BEIJING/SHANGHAI (Reuters) – Mask-wearing Beijing and Shanghai commuters crowded subway trains on Monday as China’s two biggest cities edged closer to living with COVID-19 even as frontline medical workers scrambled to cope with millions of new infections.
After three years of harsh anti-coronavirus curbs, President Xi Jinping scrapped China’s zero-COVID policy of lockdowns and relentless testing on Dec. 7 in the face of public protests and a widening outbreak.
“Our country’s new coronavirus epidemic prevention and control is facing new situations and new tasks,” the official Xinhua news agency cited Xi as saying on Monday in remarks on public health, marking one of his first references to China’s recent policy shift.
The virus is now spreading largely unchecked across the country of 1.4 billion people, with doubts mounting among health experts and residents about Beijing’s statistics, which show no new COVID deaths reported for the six days through Sunday.
Doctors say hospitals are overwhelmed with five- to six-times more patients than usual, mostly elderly.
All levels of government must further intensify their efforts to ensure demand for medical treatment and supplies is being met, Premier Li Keqiang was also quoted by Xinhua in its report as saying.
“I am prepared to live with the pandemic,” said 25-year-old Shanghai resident Lin Zixin. “Lockdowns are not a long-term solution.”
This year, in an effort to prevent infections from spiralling out of control across the country, the 25 million people in Shanghai – China’s commercial hub endured two months of bitter isolation under lockdown that lasted until June 1.
Shanghai’s lively streets on Monday contrasted sharply with the atmosphere in April and May when hardly anyone went outside.
An annual Christmas market held at the Bund, a commercial district in Shanghai, was popular with city residents over the weekend. Crowds thronged the winter festive season at Shanghai Disneyland and Beijing’s Universal Studios on Sunday, queuing up for rides in Christmas-themed outfits.
The number of trips to scenic spots in the southern city of Guangzhou this weekend increased by 132% from last weekend, local newspaper The 21st Century Business Herald reported.
“Now basically everyone has returned to a normal routine,” said a 29-year-old Beijing resident surnamed Han.
China is the last major country to move toward treating COVID as endemic, lifting lockdowns and nearly all other restrictions on daily life. Its containment measures had slowed the $17 trillion economy to its lowest growth rate in nearly half a century, disrupting global supply chains and trade.
The world’s second-largest economy is expected to suffer further in the short term, as the COVID wave spreads toward manufacturing areas and workforces fall ill, before bouncing back next year, analysts say.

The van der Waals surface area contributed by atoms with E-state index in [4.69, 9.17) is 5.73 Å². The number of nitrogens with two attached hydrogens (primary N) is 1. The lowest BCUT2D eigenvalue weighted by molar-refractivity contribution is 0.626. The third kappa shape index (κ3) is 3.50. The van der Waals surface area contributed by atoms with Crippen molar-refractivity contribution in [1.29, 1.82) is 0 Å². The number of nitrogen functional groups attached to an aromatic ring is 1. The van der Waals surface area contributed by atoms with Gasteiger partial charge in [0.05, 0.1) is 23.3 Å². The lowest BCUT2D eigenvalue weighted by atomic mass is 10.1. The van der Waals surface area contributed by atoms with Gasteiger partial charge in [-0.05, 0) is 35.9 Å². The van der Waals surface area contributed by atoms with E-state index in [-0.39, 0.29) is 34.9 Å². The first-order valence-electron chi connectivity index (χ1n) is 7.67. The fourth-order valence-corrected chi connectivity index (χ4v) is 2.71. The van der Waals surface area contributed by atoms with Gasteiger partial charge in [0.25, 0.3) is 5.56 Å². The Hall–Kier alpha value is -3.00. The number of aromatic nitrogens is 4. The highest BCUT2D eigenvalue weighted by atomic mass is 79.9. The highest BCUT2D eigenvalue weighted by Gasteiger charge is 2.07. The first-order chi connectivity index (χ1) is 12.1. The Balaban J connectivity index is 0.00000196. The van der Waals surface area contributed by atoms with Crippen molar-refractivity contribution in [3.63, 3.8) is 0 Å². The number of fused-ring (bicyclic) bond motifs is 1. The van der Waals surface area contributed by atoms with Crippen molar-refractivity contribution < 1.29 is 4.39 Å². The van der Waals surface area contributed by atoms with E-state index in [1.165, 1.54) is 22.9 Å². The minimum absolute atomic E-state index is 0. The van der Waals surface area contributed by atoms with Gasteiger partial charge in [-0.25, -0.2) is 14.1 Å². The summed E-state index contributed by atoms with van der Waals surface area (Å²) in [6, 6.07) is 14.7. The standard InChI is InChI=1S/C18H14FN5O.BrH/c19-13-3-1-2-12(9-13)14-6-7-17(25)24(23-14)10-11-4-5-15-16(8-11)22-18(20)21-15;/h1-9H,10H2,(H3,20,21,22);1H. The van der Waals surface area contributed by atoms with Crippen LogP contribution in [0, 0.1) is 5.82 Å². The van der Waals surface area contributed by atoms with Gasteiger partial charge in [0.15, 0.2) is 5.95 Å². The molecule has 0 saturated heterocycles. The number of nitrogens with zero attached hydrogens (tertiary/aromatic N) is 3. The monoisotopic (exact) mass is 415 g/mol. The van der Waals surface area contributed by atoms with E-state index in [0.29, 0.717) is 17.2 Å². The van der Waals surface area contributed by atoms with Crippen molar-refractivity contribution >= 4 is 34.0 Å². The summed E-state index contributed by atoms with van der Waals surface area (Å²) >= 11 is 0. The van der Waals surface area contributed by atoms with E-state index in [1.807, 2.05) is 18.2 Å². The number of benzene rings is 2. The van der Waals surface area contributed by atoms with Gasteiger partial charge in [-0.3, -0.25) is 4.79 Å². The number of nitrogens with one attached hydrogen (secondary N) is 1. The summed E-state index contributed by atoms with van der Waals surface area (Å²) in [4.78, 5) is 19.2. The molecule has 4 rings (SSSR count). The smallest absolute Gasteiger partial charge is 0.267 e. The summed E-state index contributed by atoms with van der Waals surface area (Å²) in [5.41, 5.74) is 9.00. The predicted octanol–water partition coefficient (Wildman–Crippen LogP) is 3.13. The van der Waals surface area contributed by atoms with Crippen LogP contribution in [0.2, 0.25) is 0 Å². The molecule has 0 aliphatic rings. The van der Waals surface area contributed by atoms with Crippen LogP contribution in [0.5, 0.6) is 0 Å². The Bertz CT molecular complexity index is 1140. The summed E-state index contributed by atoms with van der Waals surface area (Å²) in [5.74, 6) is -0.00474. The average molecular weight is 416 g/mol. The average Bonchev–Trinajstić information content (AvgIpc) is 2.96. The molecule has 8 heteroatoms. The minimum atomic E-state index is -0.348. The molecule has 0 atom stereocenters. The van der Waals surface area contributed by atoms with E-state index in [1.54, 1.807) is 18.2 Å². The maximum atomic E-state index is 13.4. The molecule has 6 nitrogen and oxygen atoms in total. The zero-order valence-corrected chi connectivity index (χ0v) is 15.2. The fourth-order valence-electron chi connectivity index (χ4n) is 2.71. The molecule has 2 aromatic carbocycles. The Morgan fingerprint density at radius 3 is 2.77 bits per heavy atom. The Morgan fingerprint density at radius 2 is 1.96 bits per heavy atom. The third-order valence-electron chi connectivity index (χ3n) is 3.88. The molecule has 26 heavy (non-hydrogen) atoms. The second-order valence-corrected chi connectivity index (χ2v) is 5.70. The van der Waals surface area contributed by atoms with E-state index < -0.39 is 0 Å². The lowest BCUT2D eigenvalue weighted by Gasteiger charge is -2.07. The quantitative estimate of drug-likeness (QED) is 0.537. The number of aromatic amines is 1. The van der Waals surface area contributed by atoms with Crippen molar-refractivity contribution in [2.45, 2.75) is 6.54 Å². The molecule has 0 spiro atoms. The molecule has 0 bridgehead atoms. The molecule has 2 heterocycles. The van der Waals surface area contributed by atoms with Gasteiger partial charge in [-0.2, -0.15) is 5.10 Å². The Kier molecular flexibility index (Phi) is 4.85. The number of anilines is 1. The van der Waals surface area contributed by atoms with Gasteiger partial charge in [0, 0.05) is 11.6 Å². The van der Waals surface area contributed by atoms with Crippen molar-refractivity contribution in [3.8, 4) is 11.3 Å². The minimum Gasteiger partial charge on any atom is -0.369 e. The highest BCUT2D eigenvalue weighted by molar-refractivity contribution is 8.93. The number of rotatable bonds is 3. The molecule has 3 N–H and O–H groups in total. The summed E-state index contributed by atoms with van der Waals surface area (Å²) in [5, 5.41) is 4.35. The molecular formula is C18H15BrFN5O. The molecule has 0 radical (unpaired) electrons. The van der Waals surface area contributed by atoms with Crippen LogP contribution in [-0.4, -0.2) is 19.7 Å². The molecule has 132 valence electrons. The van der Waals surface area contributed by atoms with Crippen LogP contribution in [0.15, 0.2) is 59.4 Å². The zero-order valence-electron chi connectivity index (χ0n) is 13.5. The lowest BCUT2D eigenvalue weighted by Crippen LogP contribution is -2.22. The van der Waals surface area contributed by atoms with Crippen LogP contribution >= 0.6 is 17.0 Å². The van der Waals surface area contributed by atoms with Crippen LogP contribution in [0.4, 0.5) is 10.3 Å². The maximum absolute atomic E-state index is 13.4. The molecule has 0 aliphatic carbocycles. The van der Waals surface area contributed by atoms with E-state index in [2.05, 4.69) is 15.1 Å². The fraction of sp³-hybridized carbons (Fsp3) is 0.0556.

Tesla suspended production at its Shanghai factory on Saturday, advancing a plan to pause most work at the plant in the last week of December. The company gave no reason.
The world’s most populous country has narrowed its definition for classifying deaths as COVID-related, counting only those involving COVID-caused pneumonia or respiratory failure, raising eyebrows among world health experts.
The country’s healthcare system has been under enormous strain, with staff being asked to work while sick and retired medical workers in rural communities being rehired to help, according to state media.
“The hospital is just overwhelmed from top to bottom,” said doctor Howard Bernstein at the privately owned Beijing United Family Hospital.
The government of Zhejiang, a big industrial province near Shanghai with a population of 65.4 million, said on Sunday it was battling about a million new daily COVID-19 infections, a number expected to double in the days ahead.
Health authorities in the southeastern Jiangxi province have said infections would hit an apex in early January, adding that there could be other peaks as people travel next month for Lunar New Year celebrations, state media reported.
They warned that the wave of infections would last three months and that about 80% of the province’s 45 million residents could come down with the virus.
The city of Qingdao, in the eastern province of Shandong, has estimated that up to 530,000 residents were being infected each day.
Cities across China have been racing to add intensive-care units and fever clinics, facilities designed to prevent the wider spread of contagious disease in hospitals.
The Beijing municipal government has said the number of fever clinics in the capital had risen from 94 to almost 1,300, state media said. Shanghai has 2,600 such clinics and has transferred doctors from less-strained medical departments to help out.
Worries linger about the ability of less-affluent cities in China to cope with a surge in severe infections, especially as hundreds of millions of rural migrant workers are expected to return to their families for Lunar New Year.
“I am worried the flow of people will be huge … (and) the epidemic will break out again,” said Lin, the Shanghai resident.
(Reporting by the Beijing and Shanghai bureaus; Writing by Marius Zaharia; Editing by Gerry Doyle, Muralikumar Anantharaman and Mark Heinrich)
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